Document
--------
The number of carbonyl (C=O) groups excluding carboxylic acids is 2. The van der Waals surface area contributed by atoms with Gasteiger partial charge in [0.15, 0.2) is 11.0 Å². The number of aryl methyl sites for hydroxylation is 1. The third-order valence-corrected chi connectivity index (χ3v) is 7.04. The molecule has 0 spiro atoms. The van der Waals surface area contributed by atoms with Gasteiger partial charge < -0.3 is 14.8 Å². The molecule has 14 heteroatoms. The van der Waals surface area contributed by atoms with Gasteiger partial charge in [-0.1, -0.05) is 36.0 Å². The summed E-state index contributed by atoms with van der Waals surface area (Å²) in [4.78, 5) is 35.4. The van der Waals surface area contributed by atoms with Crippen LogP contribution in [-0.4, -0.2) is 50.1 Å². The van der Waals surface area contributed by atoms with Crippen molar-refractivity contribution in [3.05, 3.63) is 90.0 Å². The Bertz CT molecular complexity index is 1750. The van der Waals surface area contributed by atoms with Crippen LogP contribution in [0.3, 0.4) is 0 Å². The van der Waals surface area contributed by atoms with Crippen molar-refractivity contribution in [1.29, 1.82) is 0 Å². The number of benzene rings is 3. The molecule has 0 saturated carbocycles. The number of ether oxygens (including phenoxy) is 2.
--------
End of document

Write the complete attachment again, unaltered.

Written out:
The number of carbonyl (C=O) groups excluding carboxylic acids is 2. The van der Waals surface area contributed by atoms with Gasteiger partial charge in [0.15, 0.2) is 11.0 Å². The number of aryl methyl sites for hydroxylation is 1. The third-order valence-corrected chi connectivity index (χ3v) is 7.04. The molecule has 0 spiro atoms. The van der Waals surface area contributed by atoms with Gasteiger partial charge < -0.3 is 14.8 Å². The molecule has 14 heteroatoms. The van der Waals surface area contributed by atoms with Gasteiger partial charge in [-0.1, -0.05) is 36.0 Å². The summed E-state index contributed by atoms with van der Waals surface area (Å²) in [4.78, 5) is 35.4. The van der Waals surface area contributed by atoms with Crippen LogP contribution in [-0.4, -0.2) is 50.1 Å². The van der Waals surface area contributed by atoms with Crippen molar-refractivity contribution in [3.05, 3.63) is 90.0 Å². The Bertz CT molecular complexity index is 1750. The van der Waals surface area contributed by atoms with Crippen LogP contribution in [0.3, 0.4) is 0 Å². The van der Waals surface area contributed by atoms with Crippen molar-refractivity contribution in [1.29, 1.82) is 0 Å². The number of benzene rings is 3. The molecule has 0 saturated carbocycles. The number of ether oxygens (including phenoxy) is 2.